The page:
This morning a friend and I took our girls (two four-year-olds and two two-year-olds) to the city an hour away to see the Clifford (the Big Red Dog) exhibit at the Minnesota Children's Museum. It was a big event, an all-morning field trip, a huge adventure. (By the way: so, so happy I'm a stay-at-home mom on days like this. So thrilled I get to do fun things like this with my babes on a random weekday, just for fun and excitement. Grateful for my life.)

The girls all had a blast. On the way home in the car, when they were all full from their sack lunches and exhausted and frustrated from not being home in their beds where they could stretch out and nap, Julia said, "Mama, the sleep in my body is almost all the way up to my eyes."

Don't you love it?

Thursday, April 02, 2009

I Have NO IDEA.

Tonight at dinner, apropos of nothing--

Julia: When I win a contest, I'm going to stick a fork in a chickpea and LICK IT.
Me: .....
Julia: Ha, ha, just kidding. Ha!
Me: What? What kind of a contest is THAT?
Julia: A chickpea-licking contest of course! HA! Just kidding.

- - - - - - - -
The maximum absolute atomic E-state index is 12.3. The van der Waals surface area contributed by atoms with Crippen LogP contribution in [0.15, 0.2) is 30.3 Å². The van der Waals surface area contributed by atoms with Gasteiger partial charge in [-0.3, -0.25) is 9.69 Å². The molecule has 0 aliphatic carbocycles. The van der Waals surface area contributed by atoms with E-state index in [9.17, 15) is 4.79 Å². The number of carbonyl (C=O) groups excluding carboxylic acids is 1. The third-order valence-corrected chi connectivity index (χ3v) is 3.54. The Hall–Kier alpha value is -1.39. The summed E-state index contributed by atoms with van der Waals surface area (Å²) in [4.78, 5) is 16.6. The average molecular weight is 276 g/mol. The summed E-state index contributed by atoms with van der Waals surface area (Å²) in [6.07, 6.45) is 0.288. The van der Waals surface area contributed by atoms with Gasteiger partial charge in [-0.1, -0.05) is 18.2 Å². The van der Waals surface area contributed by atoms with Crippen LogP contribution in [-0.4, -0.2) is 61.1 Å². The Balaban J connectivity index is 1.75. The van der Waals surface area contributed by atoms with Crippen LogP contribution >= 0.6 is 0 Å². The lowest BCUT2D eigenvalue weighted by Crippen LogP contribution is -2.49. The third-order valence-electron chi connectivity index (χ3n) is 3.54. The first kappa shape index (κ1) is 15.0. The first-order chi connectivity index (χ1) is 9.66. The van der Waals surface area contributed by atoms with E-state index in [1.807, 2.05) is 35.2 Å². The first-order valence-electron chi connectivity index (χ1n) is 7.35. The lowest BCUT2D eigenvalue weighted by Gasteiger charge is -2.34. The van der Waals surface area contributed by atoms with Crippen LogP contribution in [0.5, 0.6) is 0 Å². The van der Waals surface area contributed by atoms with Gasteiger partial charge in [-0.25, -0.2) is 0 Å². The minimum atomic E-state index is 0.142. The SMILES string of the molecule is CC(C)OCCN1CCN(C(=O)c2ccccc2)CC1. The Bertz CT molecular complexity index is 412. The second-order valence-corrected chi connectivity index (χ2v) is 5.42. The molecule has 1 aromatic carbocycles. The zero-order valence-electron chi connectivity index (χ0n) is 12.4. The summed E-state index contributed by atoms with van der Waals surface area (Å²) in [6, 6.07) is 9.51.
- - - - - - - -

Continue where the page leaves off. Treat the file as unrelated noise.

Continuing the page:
Of course.

Wednesday, April 01, 2009

Make Yourself a Priority

Happy April, everyone! Here in Wonderland, there's snow on the ground this morning, which is the ultimate April Fool's joke, if you ask me.

Given the weather, I'm working hard to focus on happier news today. Awhile back I was hired to write a newsletter questions-and-advice column and a women's wellness blog for the new women's website PriorityMe.com, which launched this morning! Go check it out! The site is all about women putting themselves back on their own list of priorities, amidst the mothering and working and cooking and cleaning and caretaking of all kinds. Who couldn't use a few reminders about that?

My first column is here, but you'll have to wait a couple of weeks for my blog, which is slated to go up around mid-April. Please bookmark the site and check back often! It's sure to be interesting and fun, and it's already jam-packed with great content from a wide variety of talented writers, bloggers, photographers, and others--all busy women with lots to say.